Milestone: Phil Jackson charges it to the game

Phil Jackson is arguably the best basketball coach of all-time, unquestionably the best coach at managing egos in modern basketball history, and one of the greatest men who ever lived. He's also a man who finds a way to keep fans conflicted; well, that's if you have a love-hate relationship with him and his teams.

Phil Jackson is loved on ETSF, but he's coached two teams to championships where love is far from the word of choice: the 90s Chicago Bulls and the Los Angeles Lakers. Ed's feelings on the Bulls are well-documented, while our feelings for the Lakers are as well. However, the one constant that really never gets disputed is our appreciation for Phil Jackson.

Now that he's riding off into the sunset, there's no one else in the game that commands the respect of everyone in the room, has the presence, or the juice that he does. Of course, the NBA will survive, but much like when Jordan left, it certainly won't be the same, and he will be the measuring stick for anyone who is on the sidelines and takes a stab at any type of coaching success.

Memory: Ed's 48 hours of hell

It started with an innocent phone call, continued with consternation, humiliation, and degradation, and ended with relief and an abundance of laughs. See, memories can be what you want them to be, and in the case of Ed, this memory is an awful one.

Last week, someone got access to the G-14 classified info that comprises Ed's Twitter account, and proceeded to do damage that was worse than anything folks have seen in quite some time. The folks who ride with Ed came to the man's defense and did everything possible to help exterminate whoever infiltrated his account.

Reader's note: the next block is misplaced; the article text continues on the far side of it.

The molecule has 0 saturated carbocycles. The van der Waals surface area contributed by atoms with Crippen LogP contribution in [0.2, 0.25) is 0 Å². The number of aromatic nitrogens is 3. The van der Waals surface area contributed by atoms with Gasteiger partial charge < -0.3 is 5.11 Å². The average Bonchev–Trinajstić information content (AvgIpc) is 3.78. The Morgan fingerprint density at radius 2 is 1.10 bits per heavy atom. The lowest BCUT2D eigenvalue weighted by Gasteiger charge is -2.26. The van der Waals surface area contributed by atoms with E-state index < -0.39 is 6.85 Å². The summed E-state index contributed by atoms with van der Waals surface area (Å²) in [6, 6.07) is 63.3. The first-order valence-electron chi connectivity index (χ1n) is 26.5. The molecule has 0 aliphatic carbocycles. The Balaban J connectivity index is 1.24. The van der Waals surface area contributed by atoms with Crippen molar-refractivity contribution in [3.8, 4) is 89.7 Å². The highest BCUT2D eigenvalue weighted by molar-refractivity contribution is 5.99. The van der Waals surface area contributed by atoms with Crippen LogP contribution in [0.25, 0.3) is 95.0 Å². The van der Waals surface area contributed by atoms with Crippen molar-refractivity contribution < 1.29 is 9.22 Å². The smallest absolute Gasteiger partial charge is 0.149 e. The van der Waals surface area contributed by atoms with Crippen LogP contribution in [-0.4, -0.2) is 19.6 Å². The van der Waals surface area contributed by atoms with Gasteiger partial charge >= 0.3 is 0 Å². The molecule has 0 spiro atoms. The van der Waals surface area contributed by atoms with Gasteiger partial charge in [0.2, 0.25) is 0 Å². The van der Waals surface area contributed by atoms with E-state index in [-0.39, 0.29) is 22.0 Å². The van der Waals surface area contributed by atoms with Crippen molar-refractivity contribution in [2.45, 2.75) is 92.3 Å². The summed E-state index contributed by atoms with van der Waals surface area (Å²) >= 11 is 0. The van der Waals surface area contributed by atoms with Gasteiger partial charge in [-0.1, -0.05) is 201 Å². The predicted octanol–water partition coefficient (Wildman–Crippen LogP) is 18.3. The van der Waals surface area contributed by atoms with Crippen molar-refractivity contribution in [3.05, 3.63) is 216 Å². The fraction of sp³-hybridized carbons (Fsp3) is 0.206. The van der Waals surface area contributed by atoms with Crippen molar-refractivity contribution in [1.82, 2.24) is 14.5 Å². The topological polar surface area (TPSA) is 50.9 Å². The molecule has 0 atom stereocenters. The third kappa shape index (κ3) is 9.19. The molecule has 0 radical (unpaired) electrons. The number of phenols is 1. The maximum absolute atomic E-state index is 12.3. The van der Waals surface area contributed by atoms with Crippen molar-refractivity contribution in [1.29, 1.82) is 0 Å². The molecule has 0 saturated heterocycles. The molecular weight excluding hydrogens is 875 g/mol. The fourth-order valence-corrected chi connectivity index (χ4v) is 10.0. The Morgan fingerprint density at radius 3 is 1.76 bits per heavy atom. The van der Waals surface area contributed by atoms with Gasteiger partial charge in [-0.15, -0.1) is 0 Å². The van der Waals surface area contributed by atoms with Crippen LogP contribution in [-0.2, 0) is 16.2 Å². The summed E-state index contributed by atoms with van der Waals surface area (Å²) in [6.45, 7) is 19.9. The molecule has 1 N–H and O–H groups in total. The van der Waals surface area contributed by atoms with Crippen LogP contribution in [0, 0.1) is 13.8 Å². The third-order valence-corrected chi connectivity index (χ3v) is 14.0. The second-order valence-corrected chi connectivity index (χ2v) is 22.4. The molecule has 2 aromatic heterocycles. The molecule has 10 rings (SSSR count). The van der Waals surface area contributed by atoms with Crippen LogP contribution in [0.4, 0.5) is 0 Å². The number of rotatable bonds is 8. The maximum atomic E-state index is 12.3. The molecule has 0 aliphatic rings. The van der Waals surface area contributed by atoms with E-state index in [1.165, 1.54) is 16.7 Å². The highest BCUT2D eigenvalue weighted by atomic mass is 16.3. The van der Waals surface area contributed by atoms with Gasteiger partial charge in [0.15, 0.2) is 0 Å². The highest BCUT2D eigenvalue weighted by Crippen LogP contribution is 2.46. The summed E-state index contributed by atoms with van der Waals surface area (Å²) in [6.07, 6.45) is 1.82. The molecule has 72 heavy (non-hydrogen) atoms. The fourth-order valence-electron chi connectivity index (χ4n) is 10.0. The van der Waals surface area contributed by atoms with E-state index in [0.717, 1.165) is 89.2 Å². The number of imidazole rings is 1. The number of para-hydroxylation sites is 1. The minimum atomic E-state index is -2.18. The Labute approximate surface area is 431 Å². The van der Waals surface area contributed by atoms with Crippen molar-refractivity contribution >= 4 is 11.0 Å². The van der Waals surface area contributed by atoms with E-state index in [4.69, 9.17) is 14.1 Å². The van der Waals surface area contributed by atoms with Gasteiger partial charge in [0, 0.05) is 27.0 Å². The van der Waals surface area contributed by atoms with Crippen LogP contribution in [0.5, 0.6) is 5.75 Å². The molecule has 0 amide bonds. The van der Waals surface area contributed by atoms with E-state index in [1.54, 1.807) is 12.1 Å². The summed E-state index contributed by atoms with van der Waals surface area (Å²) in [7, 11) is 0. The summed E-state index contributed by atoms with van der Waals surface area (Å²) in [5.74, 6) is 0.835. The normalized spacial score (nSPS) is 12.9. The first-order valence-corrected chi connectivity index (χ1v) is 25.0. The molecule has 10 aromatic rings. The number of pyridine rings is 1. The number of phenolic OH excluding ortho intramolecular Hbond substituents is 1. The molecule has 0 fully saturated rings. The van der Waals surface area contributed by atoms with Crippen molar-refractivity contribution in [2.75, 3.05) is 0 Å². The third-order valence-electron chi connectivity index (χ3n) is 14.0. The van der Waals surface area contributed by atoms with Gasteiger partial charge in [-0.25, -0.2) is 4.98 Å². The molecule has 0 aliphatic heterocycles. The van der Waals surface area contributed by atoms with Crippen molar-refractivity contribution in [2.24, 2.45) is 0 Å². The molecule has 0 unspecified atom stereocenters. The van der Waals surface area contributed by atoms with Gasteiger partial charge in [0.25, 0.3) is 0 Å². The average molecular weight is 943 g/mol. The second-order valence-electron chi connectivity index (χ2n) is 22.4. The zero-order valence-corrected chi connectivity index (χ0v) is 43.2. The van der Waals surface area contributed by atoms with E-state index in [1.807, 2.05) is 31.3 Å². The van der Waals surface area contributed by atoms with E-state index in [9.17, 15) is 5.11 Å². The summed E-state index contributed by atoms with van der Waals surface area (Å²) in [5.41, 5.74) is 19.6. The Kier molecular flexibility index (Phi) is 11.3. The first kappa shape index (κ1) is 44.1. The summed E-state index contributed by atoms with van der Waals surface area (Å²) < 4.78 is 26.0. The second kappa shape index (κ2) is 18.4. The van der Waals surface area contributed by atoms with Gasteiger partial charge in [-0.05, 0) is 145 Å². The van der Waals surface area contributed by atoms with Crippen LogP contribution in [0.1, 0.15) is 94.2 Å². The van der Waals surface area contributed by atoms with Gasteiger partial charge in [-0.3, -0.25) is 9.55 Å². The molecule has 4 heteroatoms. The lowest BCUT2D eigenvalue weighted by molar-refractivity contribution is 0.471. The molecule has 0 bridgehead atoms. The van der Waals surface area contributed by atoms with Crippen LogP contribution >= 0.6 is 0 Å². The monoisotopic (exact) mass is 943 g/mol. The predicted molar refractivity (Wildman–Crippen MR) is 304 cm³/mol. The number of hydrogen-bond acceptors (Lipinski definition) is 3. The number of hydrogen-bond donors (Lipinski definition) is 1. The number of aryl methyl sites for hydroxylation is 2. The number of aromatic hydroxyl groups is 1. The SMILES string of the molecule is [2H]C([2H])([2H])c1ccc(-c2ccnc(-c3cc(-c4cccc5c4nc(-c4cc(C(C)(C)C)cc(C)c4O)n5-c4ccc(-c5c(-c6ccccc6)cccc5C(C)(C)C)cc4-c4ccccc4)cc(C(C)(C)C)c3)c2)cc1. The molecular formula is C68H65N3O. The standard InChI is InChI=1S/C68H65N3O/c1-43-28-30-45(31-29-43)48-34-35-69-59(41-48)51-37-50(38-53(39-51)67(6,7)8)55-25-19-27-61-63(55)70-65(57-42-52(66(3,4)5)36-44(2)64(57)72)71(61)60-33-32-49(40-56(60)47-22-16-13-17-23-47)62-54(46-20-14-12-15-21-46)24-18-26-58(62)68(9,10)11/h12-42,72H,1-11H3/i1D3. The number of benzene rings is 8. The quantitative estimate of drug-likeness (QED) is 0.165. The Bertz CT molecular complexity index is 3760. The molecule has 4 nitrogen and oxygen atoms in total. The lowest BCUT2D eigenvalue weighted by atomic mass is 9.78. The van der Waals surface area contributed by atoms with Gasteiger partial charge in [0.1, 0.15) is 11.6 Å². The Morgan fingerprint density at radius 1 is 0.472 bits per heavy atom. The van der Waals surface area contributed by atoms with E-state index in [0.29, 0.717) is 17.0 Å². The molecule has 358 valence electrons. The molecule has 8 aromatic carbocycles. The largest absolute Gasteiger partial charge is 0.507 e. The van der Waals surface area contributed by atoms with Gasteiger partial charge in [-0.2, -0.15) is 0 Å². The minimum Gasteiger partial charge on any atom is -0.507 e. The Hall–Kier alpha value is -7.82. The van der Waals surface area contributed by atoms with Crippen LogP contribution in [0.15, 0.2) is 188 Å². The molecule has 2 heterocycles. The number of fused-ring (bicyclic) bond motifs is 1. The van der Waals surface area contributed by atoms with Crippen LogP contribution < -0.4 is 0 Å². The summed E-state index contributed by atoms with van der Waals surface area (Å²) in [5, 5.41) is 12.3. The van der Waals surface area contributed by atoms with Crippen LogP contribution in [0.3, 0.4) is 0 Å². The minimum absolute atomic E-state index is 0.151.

There were some people blocked him until access was regained, and for folks who saw the absurdity that came from his account during that time, it's hard to blame them. Others prayed for his account. The feelings of helplessness were reminiscent of when Rubin Carter was sent to the hole for 90 days during The Hurricane. Ed was in disbelief at first, then worried, then angry, and it got to the point where, like The Hurricane, he just had to ride it out.

Some said it stemmed from Ed sleeping with the perpetrator's mother, sister, or wife. There's no telling what he did, but I can honestly say it was pretty concerning seeing everything play out in the middle of last week. Like The Hurricane, Ed maintained his innocence the entire time, and just as Carter was eventually cleared of any wrongdoing, so was Ed. His account was regained, and Ed signaled his return by playing this song real, real loud. All I know is it makes for some good war stories and it provides quite the memory.

Milestones and memories help fans pay homage, stay in the moment, and remember where we once were. With any post you see on this site, the goal is to provoke thought, and from that thought, encourage conversation. Outside of the number of posts, there's not really a stat that shows if you're actually any good at it, and, to an extent, the same can be said for the sports we, as fans, watch.

Sure, a player can rush for 1,000 yards, and one can rattle off 1,000-yard backs until their head explodes, but does it truly matter? People can name players who hit .300, but what does it really mean? 37 NBA players have scored over 20,000 points in their careers, but without proper context, it's a stat that can be used for evil and deceit.

That's why as great as numbers can be, one has to be able to tell a story behind the numbers. It's on the ones who pick up a pen to write, hold up a camera to take a picture, or a recorder to record to tell a story that makes people want to care. We stick to what we believe in, and while reaching this numerical milestone is a great feeling, being able to tell a story behind the number is what makes this all worthwhile.

Be easy.
-K. Masenda